In mythological language, the woman symbolizes life and if Boss failed to pursue her he would be failing to become alive. The truth of myths applies to all of us, men and women alike. We must choose life. And there will be trouble. That is life, though we often have the mistaken belief that a good life is a trouble-free life.

But neither God nor Buddha or any other great spiritual leader or tradition guarantees or even encourages a trouble-free life. Instead the great spiritual figures inspire us to grow through our painful experiences by seeking to understand their lessons.

We often feel itʼs safer to avoid trouble than to seek it. But when we do, trouble finds us anyway. I am reminded of a man in his thirties who wanted to avoid a confrontation over his wifeʼs spending sprees. As his inner frustration grew, it began to show up as stomach pains. And when another woman in her early forties decided it was safer not to confront her partnerʼs drinking, she found herself becoming increasingly depressed.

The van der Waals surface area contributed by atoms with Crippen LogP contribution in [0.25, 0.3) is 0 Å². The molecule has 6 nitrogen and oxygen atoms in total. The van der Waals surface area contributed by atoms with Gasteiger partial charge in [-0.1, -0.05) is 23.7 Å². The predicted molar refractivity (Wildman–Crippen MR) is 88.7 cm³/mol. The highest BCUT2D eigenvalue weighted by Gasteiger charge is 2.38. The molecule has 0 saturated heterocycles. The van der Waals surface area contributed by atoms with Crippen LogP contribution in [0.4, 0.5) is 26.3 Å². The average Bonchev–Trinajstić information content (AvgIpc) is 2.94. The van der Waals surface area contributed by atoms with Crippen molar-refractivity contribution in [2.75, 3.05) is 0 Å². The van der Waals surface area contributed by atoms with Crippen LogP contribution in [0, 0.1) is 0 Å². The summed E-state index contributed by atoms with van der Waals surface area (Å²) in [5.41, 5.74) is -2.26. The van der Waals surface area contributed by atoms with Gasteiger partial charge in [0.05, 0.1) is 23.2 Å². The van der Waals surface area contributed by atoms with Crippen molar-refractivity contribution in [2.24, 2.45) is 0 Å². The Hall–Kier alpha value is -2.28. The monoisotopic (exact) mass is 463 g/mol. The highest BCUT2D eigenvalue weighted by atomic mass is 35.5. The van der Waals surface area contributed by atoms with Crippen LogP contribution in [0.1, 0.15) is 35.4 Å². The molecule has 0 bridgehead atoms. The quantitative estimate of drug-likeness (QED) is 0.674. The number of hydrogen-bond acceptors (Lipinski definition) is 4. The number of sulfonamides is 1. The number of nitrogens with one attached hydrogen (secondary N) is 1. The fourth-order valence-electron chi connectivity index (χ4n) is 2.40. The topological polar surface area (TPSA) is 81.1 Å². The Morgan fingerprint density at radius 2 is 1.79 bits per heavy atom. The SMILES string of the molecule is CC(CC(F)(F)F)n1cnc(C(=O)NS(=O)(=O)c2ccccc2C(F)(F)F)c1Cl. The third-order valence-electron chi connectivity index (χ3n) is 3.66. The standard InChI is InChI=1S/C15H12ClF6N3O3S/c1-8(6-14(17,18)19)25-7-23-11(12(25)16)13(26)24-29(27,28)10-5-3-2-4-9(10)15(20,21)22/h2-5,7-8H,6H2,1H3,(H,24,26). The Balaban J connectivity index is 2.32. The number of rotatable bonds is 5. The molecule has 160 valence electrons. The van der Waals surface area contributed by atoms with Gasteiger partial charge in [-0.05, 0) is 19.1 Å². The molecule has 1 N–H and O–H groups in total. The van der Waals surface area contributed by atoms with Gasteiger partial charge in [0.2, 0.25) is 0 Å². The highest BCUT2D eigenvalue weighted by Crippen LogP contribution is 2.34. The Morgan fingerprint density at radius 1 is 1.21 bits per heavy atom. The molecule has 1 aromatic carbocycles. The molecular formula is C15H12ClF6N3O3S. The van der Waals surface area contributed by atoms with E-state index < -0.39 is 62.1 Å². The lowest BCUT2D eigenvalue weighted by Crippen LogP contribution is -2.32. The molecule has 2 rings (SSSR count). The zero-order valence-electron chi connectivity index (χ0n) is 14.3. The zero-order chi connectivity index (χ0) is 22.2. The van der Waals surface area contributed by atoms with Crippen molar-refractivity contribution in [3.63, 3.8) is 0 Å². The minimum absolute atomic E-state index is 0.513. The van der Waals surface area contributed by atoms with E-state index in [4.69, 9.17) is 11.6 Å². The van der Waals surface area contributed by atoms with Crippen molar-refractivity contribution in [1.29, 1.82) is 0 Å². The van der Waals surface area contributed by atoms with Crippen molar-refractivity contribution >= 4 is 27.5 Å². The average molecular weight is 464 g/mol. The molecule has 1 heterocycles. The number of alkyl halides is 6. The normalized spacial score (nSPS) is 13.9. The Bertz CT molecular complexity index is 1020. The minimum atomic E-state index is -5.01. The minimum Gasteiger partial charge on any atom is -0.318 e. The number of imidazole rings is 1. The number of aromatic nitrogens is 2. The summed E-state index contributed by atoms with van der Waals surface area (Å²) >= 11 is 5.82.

In another situation a man continued absorbing his bossʼs belittling remarks out of the fear that if he confronted him he could lose his job. He too became more and more depressed. When we choose safety over self-love, the price we pay will always be higher. Would you rather pay the wholesale price today or the high retail price tomorrow–the amount that has a higher markup in disappointment, shame, and self-loathing?

Fear is seductive. In his lovely novel The Alchemist, Paulo Coelho has a wise old man tell the story of a young man who wanted to travel, challenge himself, discover what his dreams were, and learn what people are capable of doing with their lives. But because he felt insecure he decided he should work for a while and put some money aside.